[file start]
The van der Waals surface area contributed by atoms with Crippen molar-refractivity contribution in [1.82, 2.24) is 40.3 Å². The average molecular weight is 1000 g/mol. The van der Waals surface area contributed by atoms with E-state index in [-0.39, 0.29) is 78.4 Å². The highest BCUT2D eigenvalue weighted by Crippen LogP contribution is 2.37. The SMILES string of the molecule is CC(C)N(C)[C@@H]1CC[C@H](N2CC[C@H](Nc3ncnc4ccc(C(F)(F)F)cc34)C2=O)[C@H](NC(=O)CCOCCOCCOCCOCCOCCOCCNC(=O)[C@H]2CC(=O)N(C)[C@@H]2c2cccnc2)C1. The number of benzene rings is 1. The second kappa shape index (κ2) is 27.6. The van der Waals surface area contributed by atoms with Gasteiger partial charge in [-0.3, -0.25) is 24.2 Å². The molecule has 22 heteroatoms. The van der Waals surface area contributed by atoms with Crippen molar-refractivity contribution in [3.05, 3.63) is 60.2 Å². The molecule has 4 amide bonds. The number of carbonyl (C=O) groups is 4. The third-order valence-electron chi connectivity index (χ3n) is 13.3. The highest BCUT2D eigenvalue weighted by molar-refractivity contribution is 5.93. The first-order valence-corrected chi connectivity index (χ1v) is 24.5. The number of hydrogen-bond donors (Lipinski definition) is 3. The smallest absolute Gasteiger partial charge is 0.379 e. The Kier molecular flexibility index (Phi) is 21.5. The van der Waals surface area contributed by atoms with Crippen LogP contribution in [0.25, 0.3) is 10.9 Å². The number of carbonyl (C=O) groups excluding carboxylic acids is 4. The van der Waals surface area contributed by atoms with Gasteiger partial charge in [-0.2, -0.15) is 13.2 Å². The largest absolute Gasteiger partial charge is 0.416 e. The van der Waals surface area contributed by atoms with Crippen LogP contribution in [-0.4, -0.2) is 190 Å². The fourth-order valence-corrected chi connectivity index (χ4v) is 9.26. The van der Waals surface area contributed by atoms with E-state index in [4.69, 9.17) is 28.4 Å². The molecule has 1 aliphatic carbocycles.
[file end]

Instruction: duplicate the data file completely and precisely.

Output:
The van der Waals surface area contributed by atoms with Crippen molar-refractivity contribution in [1.82, 2.24) is 40.3 Å². The average molecular weight is 1000 g/mol. The van der Waals surface area contributed by atoms with E-state index in [-0.39, 0.29) is 78.4 Å². The highest BCUT2D eigenvalue weighted by Crippen LogP contribution is 2.37. The SMILES string of the molecule is CC(C)N(C)[C@@H]1CC[C@H](N2CC[C@H](Nc3ncnc4ccc(C(F)(F)F)cc34)C2=O)[C@H](NC(=O)CCOCCOCCOCCOCCOCCOCCNC(=O)[C@H]2CC(=O)N(C)[C@@H]2c2cccnc2)C1. The number of benzene rings is 1. The second kappa shape index (κ2) is 27.6. The van der Waals surface area contributed by atoms with Gasteiger partial charge in [-0.3, -0.25) is 24.2 Å². The molecule has 22 heteroatoms. The van der Waals surface area contributed by atoms with Crippen molar-refractivity contribution in [3.05, 3.63) is 60.2 Å². The molecule has 4 amide bonds. The number of carbonyl (C=O) groups is 4. The third-order valence-electron chi connectivity index (χ3n) is 13.3. The highest BCUT2D eigenvalue weighted by molar-refractivity contribution is 5.93. The first-order valence-corrected chi connectivity index (χ1v) is 24.5. The number of hydrogen-bond donors (Lipinski definition) is 3. The smallest absolute Gasteiger partial charge is 0.379 e. The Kier molecular flexibility index (Phi) is 21.5. The van der Waals surface area contributed by atoms with Crippen LogP contribution in [0.25, 0.3) is 10.9 Å². The number of carbonyl (C=O) groups excluding carboxylic acids is 4. The van der Waals surface area contributed by atoms with Gasteiger partial charge in [-0.2, -0.15) is 13.2 Å². The largest absolute Gasteiger partial charge is 0.416 e. The van der Waals surface area contributed by atoms with Crippen LogP contribution in [-0.4, -0.2) is 190 Å². The fourth-order valence-corrected chi connectivity index (χ4v) is 9.26. The van der Waals surface area contributed by atoms with E-state index in [4.69, 9.17) is 28.4 Å². The molecule has 1 aliphatic carbocycles.